to dine at the table of the Pope's Swiss Guards, and to go birdcatching among the ruins of ancient Rome (“ per queste anticaglie ”). But the Tedesco's misdeeds did not stop there. Is he not accused of wishing to turn away from the door such of Leonardo's intimate friends as tried to penetrate to his studio ? Does he not demand that wooden models of the instruments he has to make in iron should be provided for him, models which he no doubt intends to carry off into his own country?

The other German, a certain Giovanni, or Hans, maker of mirrors, also made himself obnoxious to Leonardo by his curiosity. He wandered incessantly into his studio, trying to see what he was about, so that he might criticise him out of doors. Moreover, he corrupted his fellow-countryman, the mechanic, partly to revenge himself upon Leonardo, who had—so he said-caused him to lose the favour of Giuliano, partly because he coveted the mechanic's room as a workshop for himself.

In another letter, and one very difficult to construe, Leonardo seems to make allusions to this same Giovanni Tedesco. He says that a certain person—"questro altro”—had interfered with his anatomical studies by finding fault with his dissections, in the Pope's presence and at the hospital. (That the Papal Court should have scruples on such a subject is intelligible enough.) But this was only the beginning of the misdeeds of this particular persecutor.

Had he not filled the Belvedere with workshops for mirror-makers ? Had he not taken possession of Maestro Giorgio's room for the same purpose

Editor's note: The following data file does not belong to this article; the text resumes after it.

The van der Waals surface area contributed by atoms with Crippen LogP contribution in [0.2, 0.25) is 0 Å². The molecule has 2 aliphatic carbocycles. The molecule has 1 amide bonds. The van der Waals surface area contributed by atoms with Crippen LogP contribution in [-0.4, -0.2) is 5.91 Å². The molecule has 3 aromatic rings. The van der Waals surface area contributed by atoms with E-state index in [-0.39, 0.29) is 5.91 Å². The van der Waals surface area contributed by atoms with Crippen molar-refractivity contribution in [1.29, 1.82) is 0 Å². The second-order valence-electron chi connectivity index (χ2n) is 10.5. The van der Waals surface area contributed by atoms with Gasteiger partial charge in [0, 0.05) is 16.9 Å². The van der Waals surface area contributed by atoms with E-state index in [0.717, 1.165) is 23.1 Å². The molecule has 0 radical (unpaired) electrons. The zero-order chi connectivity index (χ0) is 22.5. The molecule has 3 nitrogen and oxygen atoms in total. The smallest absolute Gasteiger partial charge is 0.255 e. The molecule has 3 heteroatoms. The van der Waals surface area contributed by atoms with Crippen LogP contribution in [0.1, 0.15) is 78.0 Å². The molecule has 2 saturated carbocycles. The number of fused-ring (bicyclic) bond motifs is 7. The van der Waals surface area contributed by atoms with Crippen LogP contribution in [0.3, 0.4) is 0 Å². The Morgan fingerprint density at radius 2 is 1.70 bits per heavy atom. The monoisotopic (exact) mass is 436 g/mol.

? Had he not declared that eight ducats “per mensem” had been promised to him, and that payments should have begun from the day when he set out for Rome, or at least from the day on which his conversation with the addressee of Leonardo's epistle (Giuliano de' Medici) had taken place ? At last we reach the capital offence of all : the ill-doer in question showed himself but rarely in his workshop! As he is a needy man, Leonardo proposes that he should be held to his work by giving up payment by time—by the month--for payments by the piece. One of the most tantalising questions—and how many there are the

Richter, vol. ii., p. 437-410.

reader already knows-suggested by the work of Leonardo, is that of the origin and date of the wonderful mural picture in the Roman convent of Sant'Onofrio, on the Janiculum. Until quite recently connoisseurs were united in ascribing this free and vivacious performance to the master himself, and that in spite of a certain want of suavity in the conception. During the last few years, however, it

has been claimed for one or another of his pupils, most frequently for Boltraffio.

Let us look fairly at the data. It is incontestable that the Sant' Onofrio fresco approaches closely to the Milanese manner of Leonardo when the Florentine master first came in contact with the old Milanese painters, Foppa and Zenale. I may

be met with the objection that Leonardo visited Rome for the first time in 1504

or 1505, so that he could not have been the author of a work which dates from some twenty years before. Such criticism is both petty and false !

Because we “As for the Sant' Onofrio picture of the Virgin and Child with a donor, admirable as it is, it shows a certain hardness and dryness in the drawing of the Infant's arms, and I cannot think it was painted at this time, and so should be disposed to believe that Leonardo had paid a visit to Rome in his youth.” (Mündler, Essai d'une Analyse critique de la Notice des Tableaux italiens au Louvre, 1850, p. 113.)

Under the portico of the basilica of S. Ambrose, at Milan, a bas-relief is let into the left-hand wall which seems to me to be connected with the Sant Onofrio picture. It is dated " ,

24 Martii, 1477.” It contains three figures, a kneeling donor, the Virgin in a free though rather affected pose (her type, on the other hand, is poor and hard) and the Child, whose attitude is also well understood and free. The whole shows striking analogies with Leonardo's composition.



(Poldi Pezzoli Collection, Milan.)